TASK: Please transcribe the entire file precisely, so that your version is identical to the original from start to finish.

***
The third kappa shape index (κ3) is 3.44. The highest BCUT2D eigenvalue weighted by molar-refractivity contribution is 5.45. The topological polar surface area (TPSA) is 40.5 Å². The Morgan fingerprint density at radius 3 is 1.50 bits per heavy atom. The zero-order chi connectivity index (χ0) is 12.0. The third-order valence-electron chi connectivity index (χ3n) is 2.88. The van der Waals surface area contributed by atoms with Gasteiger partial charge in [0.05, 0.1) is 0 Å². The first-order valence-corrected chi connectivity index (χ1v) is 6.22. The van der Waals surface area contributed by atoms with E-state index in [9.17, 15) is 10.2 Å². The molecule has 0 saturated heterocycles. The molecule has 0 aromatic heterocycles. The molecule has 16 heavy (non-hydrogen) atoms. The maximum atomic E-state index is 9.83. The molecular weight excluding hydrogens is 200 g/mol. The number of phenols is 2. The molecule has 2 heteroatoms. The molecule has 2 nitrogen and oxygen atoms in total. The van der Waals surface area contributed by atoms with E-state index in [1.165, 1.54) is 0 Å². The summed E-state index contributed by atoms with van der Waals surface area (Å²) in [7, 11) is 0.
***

The third kappa shape index (κ3) is 3.44. The highest BCUT2D eigenvalue weighted by molar-refractivity contribution is 5.45. The topological polar surface area (TPSA) is 40.5 Å². The Morgan fingerprint density at radius 3 is 1.50 bits per heavy atom. The zero-order chi connectivity index (χ0) is 12.0. The third-order valence-electron chi connectivity index (χ3n) is 2.88. The van der Waals surface area contributed by atoms with Gasteiger partial charge in [0.05, 0.1) is 0 Å². The first-order valence-corrected chi connectivity index (χ1v) is 6.22. The van der Waals surface area contributed by atoms with E-state index in [9.17, 15) is 10.2 Å². The molecule has 0 saturated heterocycles. The molecule has 0 aromatic heterocycles. The molecule has 16 heavy (non-hydrogen) atoms. The maximum atomic E-state index is 9.83. The molecular weight excluding hydrogens is 200 g/mol. The number of phenols is 2. The molecule has 2 heteroatoms. The molecule has 2 nitrogen and oxygen atoms in total. The van der Waals surface area contributed by atoms with E-state index in [1.165, 1.54) is 0 Å². The summed E-state index contributed by atoms with van der Waals surface area (Å²) in [7, 11) is 0.